I hate watching television reports on spinal cord injury, which normally to follow a predictable two-part pattern. Part one provides pictures of neck braces, helicopters, ventilation machines, and shocked families, all of which is a visceral reminder of the horror of my own injury, bringing back memories I’d rather forget. Part two describes a person’s inspirational recovery, in which she or he refuses to give in to disability, and so reaps the rewards of determination – eventually stepping out of his or her wheelchair.

Don’t misunderstand me. I love to see people who incur a spinal cord injury recover. I don’t feel bitter or jealous and I am genuinely happy for any and all recovery. My best friend in hospital, Sid, began as a quadriplegic and now walks. I recently had the joy of hearing him tell of his return to skiing on the snowfields where he had his accident. Recovery from SCI is something to be celebrated.

But – and this is my point – many people don’t recover. And they aren’t any less determined, any less (or more) inspirational, any less hard-working, any less newsworthy. Yet time and again media reporting celebrates those who recover and ignores those who don’t (or worse, implicitly demeans them), as though their permanent struggles (and achievements) with disability are too embarrassing to talk about.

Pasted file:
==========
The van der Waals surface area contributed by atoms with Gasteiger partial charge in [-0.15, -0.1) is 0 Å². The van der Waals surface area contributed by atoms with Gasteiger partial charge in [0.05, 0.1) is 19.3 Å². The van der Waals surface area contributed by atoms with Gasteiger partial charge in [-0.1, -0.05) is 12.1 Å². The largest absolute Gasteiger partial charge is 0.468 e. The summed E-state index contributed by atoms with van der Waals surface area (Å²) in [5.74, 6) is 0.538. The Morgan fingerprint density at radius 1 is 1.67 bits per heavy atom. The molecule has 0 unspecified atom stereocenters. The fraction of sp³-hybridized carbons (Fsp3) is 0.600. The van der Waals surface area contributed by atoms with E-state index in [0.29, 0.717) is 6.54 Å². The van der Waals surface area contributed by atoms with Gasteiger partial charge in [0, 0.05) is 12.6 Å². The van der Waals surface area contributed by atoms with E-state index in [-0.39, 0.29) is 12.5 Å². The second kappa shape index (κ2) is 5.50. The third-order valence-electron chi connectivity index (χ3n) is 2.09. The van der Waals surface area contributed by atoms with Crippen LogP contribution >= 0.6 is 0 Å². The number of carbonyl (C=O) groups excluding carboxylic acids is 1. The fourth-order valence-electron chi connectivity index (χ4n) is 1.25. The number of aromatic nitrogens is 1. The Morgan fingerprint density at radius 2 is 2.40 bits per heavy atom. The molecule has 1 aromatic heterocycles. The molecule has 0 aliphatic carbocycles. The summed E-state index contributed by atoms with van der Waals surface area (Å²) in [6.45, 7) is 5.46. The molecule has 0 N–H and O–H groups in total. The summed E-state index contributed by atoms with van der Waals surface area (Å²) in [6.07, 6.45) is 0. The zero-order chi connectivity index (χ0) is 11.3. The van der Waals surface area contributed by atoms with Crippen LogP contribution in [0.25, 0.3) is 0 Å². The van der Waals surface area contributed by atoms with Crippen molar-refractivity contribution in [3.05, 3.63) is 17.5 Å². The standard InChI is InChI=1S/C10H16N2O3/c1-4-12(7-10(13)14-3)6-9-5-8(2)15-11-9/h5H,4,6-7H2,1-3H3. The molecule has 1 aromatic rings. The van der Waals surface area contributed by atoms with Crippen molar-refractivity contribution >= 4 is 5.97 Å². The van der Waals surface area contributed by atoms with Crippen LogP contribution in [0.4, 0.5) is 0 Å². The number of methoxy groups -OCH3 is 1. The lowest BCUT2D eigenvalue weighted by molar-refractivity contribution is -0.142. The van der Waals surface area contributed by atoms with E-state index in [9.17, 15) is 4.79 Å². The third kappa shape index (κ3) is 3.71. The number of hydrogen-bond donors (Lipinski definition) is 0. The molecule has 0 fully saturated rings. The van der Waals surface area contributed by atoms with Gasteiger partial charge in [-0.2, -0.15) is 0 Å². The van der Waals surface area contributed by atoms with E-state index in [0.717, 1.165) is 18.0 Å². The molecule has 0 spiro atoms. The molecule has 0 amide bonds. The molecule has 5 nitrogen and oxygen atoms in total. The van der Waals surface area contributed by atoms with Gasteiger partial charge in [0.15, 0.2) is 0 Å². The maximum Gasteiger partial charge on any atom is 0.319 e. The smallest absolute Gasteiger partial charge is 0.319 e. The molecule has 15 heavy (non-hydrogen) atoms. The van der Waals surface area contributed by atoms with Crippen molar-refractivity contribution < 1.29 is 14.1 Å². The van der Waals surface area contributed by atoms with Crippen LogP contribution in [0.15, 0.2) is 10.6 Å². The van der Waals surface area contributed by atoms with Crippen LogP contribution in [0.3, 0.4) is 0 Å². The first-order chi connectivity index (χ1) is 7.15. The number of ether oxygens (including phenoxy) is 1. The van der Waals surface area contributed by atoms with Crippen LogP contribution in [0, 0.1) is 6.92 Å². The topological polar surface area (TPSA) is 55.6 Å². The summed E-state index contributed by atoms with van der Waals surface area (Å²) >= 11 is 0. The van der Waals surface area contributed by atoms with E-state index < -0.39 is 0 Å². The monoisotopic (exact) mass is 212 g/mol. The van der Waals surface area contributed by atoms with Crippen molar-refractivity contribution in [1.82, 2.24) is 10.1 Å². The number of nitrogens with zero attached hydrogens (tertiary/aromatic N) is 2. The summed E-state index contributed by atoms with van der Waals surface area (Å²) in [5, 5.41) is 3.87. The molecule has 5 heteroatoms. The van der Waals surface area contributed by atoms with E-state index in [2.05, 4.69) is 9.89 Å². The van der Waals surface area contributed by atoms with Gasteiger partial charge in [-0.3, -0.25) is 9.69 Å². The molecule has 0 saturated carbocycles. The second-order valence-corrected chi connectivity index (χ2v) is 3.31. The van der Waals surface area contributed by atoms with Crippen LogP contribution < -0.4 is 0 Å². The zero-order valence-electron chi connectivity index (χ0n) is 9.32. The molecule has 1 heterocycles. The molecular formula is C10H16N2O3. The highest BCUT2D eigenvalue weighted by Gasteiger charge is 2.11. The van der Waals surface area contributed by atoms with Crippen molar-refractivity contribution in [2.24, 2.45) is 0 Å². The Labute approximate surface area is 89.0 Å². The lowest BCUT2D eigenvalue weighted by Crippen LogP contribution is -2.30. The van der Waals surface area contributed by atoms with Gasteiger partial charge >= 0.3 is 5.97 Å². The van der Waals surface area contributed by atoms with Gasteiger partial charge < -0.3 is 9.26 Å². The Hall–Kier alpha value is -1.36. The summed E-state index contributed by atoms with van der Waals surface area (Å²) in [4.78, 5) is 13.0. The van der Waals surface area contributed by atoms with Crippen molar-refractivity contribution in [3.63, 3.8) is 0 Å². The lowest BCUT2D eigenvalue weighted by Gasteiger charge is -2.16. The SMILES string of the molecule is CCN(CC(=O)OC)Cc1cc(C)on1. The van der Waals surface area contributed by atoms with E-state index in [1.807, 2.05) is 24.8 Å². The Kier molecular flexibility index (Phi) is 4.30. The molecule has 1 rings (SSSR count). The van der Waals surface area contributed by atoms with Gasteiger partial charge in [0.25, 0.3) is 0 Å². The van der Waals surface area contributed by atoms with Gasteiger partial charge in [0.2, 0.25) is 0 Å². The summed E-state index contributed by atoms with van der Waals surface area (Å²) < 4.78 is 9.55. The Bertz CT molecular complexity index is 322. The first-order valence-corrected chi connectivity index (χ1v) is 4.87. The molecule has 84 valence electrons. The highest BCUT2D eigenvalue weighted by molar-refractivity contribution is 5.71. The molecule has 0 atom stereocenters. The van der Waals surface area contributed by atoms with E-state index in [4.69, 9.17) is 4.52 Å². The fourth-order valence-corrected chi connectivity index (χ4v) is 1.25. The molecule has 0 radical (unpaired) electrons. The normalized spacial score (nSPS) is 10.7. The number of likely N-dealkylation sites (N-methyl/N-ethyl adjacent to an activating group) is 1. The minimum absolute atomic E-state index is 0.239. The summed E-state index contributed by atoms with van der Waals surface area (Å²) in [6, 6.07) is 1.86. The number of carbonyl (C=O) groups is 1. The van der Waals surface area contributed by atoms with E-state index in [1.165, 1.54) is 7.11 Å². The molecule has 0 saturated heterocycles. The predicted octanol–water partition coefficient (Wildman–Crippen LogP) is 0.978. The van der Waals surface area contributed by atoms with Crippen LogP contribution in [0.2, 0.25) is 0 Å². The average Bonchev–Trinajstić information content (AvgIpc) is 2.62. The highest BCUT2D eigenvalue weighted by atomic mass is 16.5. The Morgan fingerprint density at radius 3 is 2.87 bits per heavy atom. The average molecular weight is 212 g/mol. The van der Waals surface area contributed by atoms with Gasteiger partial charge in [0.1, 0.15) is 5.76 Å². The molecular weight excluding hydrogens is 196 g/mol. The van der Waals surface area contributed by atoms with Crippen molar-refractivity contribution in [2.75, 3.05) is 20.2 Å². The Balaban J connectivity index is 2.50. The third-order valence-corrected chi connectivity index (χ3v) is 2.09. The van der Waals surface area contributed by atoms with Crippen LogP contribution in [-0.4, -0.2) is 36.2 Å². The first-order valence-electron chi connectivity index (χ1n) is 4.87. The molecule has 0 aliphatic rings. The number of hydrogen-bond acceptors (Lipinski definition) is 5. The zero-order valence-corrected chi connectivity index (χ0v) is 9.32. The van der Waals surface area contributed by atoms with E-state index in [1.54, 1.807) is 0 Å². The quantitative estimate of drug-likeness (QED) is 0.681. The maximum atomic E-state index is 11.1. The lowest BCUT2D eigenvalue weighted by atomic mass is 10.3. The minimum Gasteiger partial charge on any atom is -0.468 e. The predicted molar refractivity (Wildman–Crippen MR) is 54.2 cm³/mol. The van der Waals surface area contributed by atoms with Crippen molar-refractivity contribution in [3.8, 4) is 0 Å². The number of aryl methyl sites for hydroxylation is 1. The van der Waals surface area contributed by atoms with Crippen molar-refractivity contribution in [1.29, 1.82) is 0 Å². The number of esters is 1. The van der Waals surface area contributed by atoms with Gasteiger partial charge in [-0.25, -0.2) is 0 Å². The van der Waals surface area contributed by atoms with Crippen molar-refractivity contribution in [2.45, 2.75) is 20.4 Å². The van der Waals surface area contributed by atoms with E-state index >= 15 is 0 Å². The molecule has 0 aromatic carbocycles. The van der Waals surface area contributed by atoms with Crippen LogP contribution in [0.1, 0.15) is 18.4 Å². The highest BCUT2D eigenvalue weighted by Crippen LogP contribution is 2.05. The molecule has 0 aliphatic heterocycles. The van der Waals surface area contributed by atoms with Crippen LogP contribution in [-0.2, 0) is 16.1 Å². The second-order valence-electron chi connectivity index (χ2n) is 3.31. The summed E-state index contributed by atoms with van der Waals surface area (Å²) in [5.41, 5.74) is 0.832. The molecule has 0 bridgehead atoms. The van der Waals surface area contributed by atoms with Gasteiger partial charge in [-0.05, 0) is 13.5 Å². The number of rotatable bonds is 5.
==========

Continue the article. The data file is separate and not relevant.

So I came to the Peter Overton’s 60 minutes report on Curtis Landers with some reluctance [which is why this blog post is a week out of date]. I have to say that I was mostly pleasantly surprised. Curtis is a 15-year-old boy who injured his third and fourth cervical vertebrae while playing rugby league; an injury that would ordinarily render him a permanent quadriplegic. While at the time the story was aired it was still too early to know the full extent of his recovery, what the program was able to show was his remarkable improvement. Curtis has been able to regain function in his arms, fingers, and legs, and when discharged from the hospital, triumphantly left his wheelchair behind. The program rightly celebrated the rapidity and extent of Curtis’ recovery. It also applauded the achievements of his first aid worker, whose ministrations on the football field immediately following the injury minimised the damage to the spinal cord.